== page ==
A CAMEL rating's shelf life
How quickly do the CAMEL ratings regulators assign to banks during on-site examinations become "stale"? One measure of the information content of CAMEL ratings is their ability to discriminate between banks that will fail and those that will survive. To assess the accuracy of CAMEL ratings in predicting failure, Rebel Cole and Jeffery Gunther use as a benchmark an offsite monitoring system based on publicly available accounting data. Their findings suggest that, if a bank has not been examined for more than two quarters, off-site monitoring systems usually provide a more accurate indication of survivability than its CAMEL rating. The lower predictive accuracy for CAMEL ratings “older” than two quarters causes the overall accuracy of CAMEL ratings to fall substantially below that of off-site monitoring systems. The higher predictive accuracy of off-site systems derives from both their timeliness—an updated off-site rating is available for every bank in every quarter—and the accuracy of the financial data on which they are based. Cole and Gunther conclude that off-site monitoring systems should continue to play a prominent role in the supervisory process, as a complement to on-site examinations.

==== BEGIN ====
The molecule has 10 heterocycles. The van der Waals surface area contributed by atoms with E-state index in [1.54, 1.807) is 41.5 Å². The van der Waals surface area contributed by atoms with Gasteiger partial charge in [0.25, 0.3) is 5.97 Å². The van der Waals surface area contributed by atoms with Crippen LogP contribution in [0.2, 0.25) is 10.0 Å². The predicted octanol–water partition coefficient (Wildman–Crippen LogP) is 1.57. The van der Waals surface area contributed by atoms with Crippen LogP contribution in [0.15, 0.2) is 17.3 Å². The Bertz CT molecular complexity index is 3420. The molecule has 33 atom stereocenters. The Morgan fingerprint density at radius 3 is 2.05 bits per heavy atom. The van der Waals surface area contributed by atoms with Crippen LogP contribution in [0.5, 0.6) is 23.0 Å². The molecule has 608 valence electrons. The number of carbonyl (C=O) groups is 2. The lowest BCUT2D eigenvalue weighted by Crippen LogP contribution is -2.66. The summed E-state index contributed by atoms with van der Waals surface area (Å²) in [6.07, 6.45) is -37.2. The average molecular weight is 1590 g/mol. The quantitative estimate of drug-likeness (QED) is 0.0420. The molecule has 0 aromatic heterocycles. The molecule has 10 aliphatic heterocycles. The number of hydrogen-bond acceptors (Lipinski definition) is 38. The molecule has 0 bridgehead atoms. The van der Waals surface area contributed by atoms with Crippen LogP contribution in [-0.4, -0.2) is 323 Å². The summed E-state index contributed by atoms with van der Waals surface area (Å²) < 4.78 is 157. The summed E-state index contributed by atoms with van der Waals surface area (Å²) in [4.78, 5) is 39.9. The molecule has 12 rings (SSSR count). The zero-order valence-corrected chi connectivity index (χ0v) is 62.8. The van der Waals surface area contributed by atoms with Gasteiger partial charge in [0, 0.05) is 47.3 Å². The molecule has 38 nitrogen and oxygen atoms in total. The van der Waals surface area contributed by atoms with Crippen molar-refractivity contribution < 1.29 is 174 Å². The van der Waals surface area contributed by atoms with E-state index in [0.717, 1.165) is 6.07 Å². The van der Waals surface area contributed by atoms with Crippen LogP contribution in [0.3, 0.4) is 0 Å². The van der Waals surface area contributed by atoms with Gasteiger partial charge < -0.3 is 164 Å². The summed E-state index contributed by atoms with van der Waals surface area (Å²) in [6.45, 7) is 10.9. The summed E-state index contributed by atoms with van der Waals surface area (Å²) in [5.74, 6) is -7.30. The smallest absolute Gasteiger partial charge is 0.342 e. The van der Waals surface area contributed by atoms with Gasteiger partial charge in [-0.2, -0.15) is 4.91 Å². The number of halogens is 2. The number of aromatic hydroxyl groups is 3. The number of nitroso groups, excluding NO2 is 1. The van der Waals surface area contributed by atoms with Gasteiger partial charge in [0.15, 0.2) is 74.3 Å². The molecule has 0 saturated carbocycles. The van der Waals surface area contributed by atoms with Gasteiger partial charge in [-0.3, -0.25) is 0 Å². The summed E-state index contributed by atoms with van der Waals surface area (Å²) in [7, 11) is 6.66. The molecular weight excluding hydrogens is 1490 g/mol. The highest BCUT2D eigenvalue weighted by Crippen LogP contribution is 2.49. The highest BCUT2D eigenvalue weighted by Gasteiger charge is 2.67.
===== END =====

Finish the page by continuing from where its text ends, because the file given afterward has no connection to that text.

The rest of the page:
|Date of creation:||13 Nov 1995|
|Date of revision:||01 Nov 2008|
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Please report citation or reference errors to , or , if you are the registered author of the cited work, log in to your RePEc Author Service profile, click on "citations" and make appropriate adjustments.:
- Allen Berger & Sally Davies, 1994.
"The Information Content of Bank Examinations,"
Center for Financial Institutions Working Papers
94-24, Wharton School Center for Financial Institutions, University of Pennsylvania.
- R. Alton Gilbert, 1993. "Implications of annual examinations for the Bank Insurance Fund," Review, Federal Reserve Bank of St. Louis, issue Jan, pages 35-52.
- Rebel A. Cole & Jeffery W. Gunther, 1995. "FIMS: a new monitoring system for banking institutions," Federal Reserve Bulletin, Board of Governors of the Federal Reserve System (U.S.), issue Jan, pages 1-15.
- Jones, David S. & King, Kathleen Kuester, 1995. "The implementation of prompt corrective action: An assessment," Journal of Banking & Finance, Elsevier, vol. 19(3-4), pages 491-510, June.
- Allen N. Berger & Sally M. Davies, 1994. "The information content of bank examinations," Proceedings 55, Federal Reserve Bank of Chicago.
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